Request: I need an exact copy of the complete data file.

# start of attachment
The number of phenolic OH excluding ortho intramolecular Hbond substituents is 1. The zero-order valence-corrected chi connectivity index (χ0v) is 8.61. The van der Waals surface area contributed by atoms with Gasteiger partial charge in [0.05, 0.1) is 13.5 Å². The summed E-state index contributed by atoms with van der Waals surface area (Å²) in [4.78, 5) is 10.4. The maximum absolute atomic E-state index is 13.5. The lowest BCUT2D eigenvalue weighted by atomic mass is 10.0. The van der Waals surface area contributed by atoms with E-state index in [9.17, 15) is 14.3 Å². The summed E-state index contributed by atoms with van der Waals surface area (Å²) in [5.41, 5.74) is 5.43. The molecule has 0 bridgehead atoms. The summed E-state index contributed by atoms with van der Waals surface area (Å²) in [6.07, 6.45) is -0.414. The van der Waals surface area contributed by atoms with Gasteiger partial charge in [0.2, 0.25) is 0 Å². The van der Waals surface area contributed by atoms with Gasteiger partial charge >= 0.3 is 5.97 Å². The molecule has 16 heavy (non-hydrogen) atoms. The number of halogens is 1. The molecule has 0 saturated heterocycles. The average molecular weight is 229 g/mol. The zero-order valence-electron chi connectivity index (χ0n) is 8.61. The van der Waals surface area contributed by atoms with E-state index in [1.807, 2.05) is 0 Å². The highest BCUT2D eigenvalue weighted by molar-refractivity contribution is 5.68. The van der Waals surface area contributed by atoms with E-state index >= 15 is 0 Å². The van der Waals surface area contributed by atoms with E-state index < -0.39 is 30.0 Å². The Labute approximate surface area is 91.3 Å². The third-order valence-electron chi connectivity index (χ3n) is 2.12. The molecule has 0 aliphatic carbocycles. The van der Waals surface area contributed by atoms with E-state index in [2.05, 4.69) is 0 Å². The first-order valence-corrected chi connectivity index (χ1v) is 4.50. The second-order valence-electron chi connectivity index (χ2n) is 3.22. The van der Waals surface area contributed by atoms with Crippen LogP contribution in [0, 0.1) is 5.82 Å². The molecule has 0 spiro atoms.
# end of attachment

The number of phenolic OH excluding ortho intramolecular Hbond substituents is 1. The zero-order valence-corrected chi connectivity index (χ0v) is 8.61. The van der Waals surface area contributed by atoms with Gasteiger partial charge in [0.05, 0.1) is 13.5 Å². The summed E-state index contributed by atoms with van der Waals surface area (Å²) in [4.78, 5) is 10.4. The maximum absolute atomic E-state index is 13.5. The lowest BCUT2D eigenvalue weighted by atomic mass is 10.0. The van der Waals surface area contributed by atoms with E-state index in [9.17, 15) is 14.3 Å². The summed E-state index contributed by atoms with van der Waals surface area (Å²) in [5.41, 5.74) is 5.43. The molecule has 0 bridgehead atoms. The summed E-state index contributed by atoms with van der Waals surface area (Å²) in [6.07, 6.45) is -0.414. The van der Waals surface area contributed by atoms with Gasteiger partial charge in [0.2, 0.25) is 0 Å². The van der Waals surface area contributed by atoms with Gasteiger partial charge >= 0.3 is 5.97 Å². The molecule has 16 heavy (non-hydrogen) atoms. The number of halogens is 1. The molecule has 0 saturated heterocycles. The average molecular weight is 229 g/mol. The zero-order valence-electron chi connectivity index (χ0n) is 8.61. The van der Waals surface area contributed by atoms with E-state index in [1.807, 2.05) is 0 Å². The highest BCUT2D eigenvalue weighted by molar-refractivity contribution is 5.68. The van der Waals surface area contributed by atoms with E-state index >= 15 is 0 Å². The van der Waals surface area contributed by atoms with E-state index < -0.39 is 30.0 Å². The Labute approximate surface area is 91.3 Å². The third-order valence-electron chi connectivity index (χ3n) is 2.12. The molecule has 0 aliphatic carbocycles. The van der Waals surface area contributed by atoms with E-state index in [2.05, 4.69) is 0 Å². The first-order valence-corrected chi connectivity index (χ1v) is 4.50. The second-order valence-electron chi connectivity index (χ2n) is 3.22. The van der Waals surface area contributed by atoms with Crippen LogP contribution in [0, 0.1) is 5.82 Å². The molecule has 0 spiro atoms.